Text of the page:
Posted by Robert Yule, co-author of Spirits, Sugar, Water, Bitters: How the Cocktail Conquered the World, published by Rizzoli in 2019
As we shift from winter to spring in Virginia and gardens begin to bloom, my mind turns to shrubs – and not the topiary kind.
I’m thinking of those vinegary fruit libations that are increasingly finding their way into our cups, perhaps spurred on by the popularity of kombucha, amaro, and other bitter drinks.
Shrubs are incredibly versatile things. The no-proof versions are refreshing and healthy options for those who abstain or are practicing a dry winter. And as a mixer, they introduce a welcome tartness to your cocktail, particularly when fresh fruit or citrus is in short supply. Add a shrub mixture to olive oil, and you’ve got a vinaigrette for your salad.
But this vinegar-based trend is nothing new at all. In fact, it represents a great comeback story.
While shrub beverages trace their prominence back to colonial days as a way of preserving and imbibing fruit throughout the year, their origins are much older than America.
Northern Virginia-based author Michael Dietsch traces the story throughout history and geography in his book, “Shrubs: An Old Fashioned Drink for Modern Times.” The word itself has traveled a long way to get to us. “Shrub” comes from the Arabic word sharab, meaning drink, and sometimes referring to wine. Other closely related words include sherbet – which was a popular non-alcoholic drink in Persia and Turkey referring to a mixture of citrus, sugar, and fruit – as well as sorbet, and eventually the word syrup that entered into English.
Beyond a common etymology, these words originally all referred to fruit-based beverages without alcohol that were popular in the Middle East. They made their way West through trade with the Venetians and others, and were adopted by sailors in the sixteenth century, who typically gave it more of a punch by adding spirits. They also became a key ingredient for punches themselves – that precursor to the cocktail – including citrus, sugar, water, and rum or brandy.
In colonial America, the word shrub first referred to the blending of fruit, sugar, and alcohol, which provided an intoxicating treat any time of year. One of the earliest American appearances of the word comes in Virginia from the records of the Knights of the Golden Horseshoe, that group of “gentlemen explorers” who first crossed the Blue Ridge Mountains and entered the Shenandoah Valley.
This trek was no Lewis and Clark expedition – it seemed just as much an extended tailgate party, stopping along the way to consume all sorts of alcoholic beverages, including Irish whiskey, brandy, rum, champagne, punch, and shrub.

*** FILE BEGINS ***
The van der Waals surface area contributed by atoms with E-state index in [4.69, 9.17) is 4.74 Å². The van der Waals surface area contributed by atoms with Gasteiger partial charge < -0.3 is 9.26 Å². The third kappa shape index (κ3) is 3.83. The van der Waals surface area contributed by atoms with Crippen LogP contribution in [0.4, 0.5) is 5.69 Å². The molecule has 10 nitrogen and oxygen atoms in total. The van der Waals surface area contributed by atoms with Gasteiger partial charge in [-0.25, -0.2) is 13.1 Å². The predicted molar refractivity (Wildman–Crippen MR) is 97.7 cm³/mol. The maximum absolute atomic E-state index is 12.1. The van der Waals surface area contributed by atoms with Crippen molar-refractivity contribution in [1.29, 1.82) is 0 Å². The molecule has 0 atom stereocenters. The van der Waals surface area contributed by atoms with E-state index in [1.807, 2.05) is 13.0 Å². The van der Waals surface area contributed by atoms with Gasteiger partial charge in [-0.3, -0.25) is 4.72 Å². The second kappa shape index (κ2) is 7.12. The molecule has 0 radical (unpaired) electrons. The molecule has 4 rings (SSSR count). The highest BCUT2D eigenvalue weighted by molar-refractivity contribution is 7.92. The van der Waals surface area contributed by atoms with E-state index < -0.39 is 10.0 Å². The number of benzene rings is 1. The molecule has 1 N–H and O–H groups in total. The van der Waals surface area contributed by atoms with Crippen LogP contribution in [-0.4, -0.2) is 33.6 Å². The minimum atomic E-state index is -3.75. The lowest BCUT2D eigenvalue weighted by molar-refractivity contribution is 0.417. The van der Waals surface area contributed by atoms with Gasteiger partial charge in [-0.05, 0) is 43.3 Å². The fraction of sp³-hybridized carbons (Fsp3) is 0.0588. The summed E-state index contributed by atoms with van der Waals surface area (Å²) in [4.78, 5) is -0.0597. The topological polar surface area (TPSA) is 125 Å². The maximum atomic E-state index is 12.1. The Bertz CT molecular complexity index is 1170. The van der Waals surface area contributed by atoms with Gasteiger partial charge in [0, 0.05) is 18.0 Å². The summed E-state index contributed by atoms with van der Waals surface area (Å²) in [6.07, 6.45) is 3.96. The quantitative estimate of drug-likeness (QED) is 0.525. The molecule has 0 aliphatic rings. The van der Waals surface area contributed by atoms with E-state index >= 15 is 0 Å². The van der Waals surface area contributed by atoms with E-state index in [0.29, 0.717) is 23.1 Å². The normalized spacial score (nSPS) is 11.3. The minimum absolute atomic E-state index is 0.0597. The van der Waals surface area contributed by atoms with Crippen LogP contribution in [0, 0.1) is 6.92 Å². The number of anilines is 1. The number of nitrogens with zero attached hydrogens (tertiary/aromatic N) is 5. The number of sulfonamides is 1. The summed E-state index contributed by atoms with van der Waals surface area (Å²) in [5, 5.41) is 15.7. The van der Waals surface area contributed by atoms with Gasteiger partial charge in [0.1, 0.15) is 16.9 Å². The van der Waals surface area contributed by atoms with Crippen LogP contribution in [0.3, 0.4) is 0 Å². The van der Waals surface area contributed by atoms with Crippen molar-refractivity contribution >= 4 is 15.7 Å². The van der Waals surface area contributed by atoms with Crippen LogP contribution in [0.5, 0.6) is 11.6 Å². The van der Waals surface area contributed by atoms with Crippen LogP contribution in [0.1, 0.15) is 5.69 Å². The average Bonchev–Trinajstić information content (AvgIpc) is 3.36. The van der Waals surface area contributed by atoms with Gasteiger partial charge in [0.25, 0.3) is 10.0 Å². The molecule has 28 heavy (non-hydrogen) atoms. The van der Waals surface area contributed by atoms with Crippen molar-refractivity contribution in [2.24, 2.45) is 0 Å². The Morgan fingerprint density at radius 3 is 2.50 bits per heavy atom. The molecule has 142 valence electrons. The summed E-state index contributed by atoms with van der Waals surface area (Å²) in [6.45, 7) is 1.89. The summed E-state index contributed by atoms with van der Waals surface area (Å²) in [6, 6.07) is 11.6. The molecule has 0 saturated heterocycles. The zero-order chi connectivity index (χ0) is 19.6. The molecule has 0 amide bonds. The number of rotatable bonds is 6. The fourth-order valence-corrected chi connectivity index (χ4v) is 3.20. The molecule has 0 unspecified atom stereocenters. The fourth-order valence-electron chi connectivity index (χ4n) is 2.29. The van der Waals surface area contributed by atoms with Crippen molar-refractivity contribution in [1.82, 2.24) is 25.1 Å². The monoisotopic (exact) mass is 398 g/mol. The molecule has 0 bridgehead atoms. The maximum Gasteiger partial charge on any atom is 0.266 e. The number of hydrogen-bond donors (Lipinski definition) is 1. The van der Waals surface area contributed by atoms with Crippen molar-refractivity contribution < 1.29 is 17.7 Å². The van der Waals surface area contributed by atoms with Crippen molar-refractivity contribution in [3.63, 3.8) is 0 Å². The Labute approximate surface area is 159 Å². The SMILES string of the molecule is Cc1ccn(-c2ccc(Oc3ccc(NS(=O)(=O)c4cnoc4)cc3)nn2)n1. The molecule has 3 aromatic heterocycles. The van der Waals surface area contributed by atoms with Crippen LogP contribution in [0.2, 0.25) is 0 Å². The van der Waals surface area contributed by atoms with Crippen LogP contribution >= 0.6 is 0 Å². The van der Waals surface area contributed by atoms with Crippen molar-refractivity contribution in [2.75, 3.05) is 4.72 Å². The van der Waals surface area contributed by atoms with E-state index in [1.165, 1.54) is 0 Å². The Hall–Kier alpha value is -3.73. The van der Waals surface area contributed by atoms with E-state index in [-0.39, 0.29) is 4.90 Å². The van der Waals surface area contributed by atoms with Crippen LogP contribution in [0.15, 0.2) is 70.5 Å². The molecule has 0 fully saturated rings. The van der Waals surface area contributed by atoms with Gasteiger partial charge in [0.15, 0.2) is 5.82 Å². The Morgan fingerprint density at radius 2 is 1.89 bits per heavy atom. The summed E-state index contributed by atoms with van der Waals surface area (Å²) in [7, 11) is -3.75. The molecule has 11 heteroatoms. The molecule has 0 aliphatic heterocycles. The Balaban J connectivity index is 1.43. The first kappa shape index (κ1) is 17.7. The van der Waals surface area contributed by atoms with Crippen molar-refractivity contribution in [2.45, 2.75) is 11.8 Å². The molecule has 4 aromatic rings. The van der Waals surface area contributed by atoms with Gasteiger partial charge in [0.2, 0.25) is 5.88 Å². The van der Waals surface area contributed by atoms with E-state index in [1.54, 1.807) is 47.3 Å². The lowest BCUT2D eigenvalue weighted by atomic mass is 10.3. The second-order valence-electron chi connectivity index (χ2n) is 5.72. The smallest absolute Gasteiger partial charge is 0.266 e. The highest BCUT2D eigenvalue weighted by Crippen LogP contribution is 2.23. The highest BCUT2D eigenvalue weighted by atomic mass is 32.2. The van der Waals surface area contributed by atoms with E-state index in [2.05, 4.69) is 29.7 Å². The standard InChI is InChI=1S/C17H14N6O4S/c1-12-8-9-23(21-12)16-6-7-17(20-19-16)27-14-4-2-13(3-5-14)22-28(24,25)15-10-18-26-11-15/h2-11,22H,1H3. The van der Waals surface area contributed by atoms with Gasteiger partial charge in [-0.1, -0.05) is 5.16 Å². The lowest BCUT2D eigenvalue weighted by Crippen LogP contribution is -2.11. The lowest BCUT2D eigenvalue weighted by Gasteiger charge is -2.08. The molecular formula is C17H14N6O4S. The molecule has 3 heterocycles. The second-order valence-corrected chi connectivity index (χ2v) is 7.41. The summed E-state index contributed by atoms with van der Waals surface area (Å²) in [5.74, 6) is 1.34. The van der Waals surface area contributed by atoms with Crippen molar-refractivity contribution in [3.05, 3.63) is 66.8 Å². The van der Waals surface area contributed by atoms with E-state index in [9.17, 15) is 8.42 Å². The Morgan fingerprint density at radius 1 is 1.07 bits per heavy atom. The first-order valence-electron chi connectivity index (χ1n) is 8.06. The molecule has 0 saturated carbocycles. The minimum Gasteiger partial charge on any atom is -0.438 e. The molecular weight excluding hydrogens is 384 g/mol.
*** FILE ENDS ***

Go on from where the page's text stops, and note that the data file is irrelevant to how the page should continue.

We later see these alcoholic shrubs in the recipe books of prominent Americans like Benjamin Franklin and Martha Washington. But at the same time, a related, non-alcoholic drink was gaining popularity in America which used fruit, vinegar, and sugar. Add cold water and it helped slake thirst during hot summer months as a healthy refreshment. One of the most popular versions used raspberries as the main ingredient – the recipe appears in archives and early cookbooks throughout this time period as “Raspberry Vinegar” or “Raspberry Syrup.”
It was a Raspberry Syrup recipe that made its way to Monticello in 1809, after a request from the then newly retired President Thomas Jefferson.
In April, he wrote to his former French steward at the President’s House, Étienne Lemaire, informing him that, “I am constantly in my garden or farm, as exclusively employed out of doors as I was within doors when at Washington, and I find myself infinitely happier in my new mode of life.”
Obviously, Jefferson’s mind was on matters other than politics now, as he sent a request for a “Syrop of Vinegar as a substitute for the Syrop of punch” that Lemaire had once mentioned at the President’s House. A vinegar syrup was a good replacement for the harder-to-get lemons or limes and could be a key ingredient to a nice rum punch that Jefferson was known to serve.
In response, Lemaire sent along 12 bottles of Maille Vinegar Syrup to his appreciative former employer. Maille had its origins in Paris in the 1720s, when Antoine-Claude Maille became a distiller and vinegar-maker, touting vinegar’s medicinal properties. The Maille family went on to supply European royalty and other gourmands like Jefferson with their fine vinegars and condiments throughout the eighteenth and nineteenth centuries. (And yes, it’s the same company we know today for their fine mustards.)
Lemaire also sent 24 bottles of olive oil or “sallad oil” that Jefferson requested, so it’s quite possible Jefferson was considering using that vinegar syrup to make a nice vinaigrette, but it’s equally likely that he was requesting it for a punch or a fruit shrub.
The Frenchman followed up with directions on how to make a raspberry vinegar syrup – mixing red or white wine vinegar, sugar, and crushed raspberries – so Jefferson could produce it at Monticello without having to import it. We know that Jefferson continued to purchase his vinegar supply locally too – in 1813 he bought 30 gallons from a neighbor.
Lemaire also mentions Edith Fossett and Fanny Hern in his letter, both enslaved women from Monticello who were cooks in the President’s House and trained in French cuisine. They would have the expertise to reproduce this raspberry vinegar syrup, whether for salads, condiments or beverages.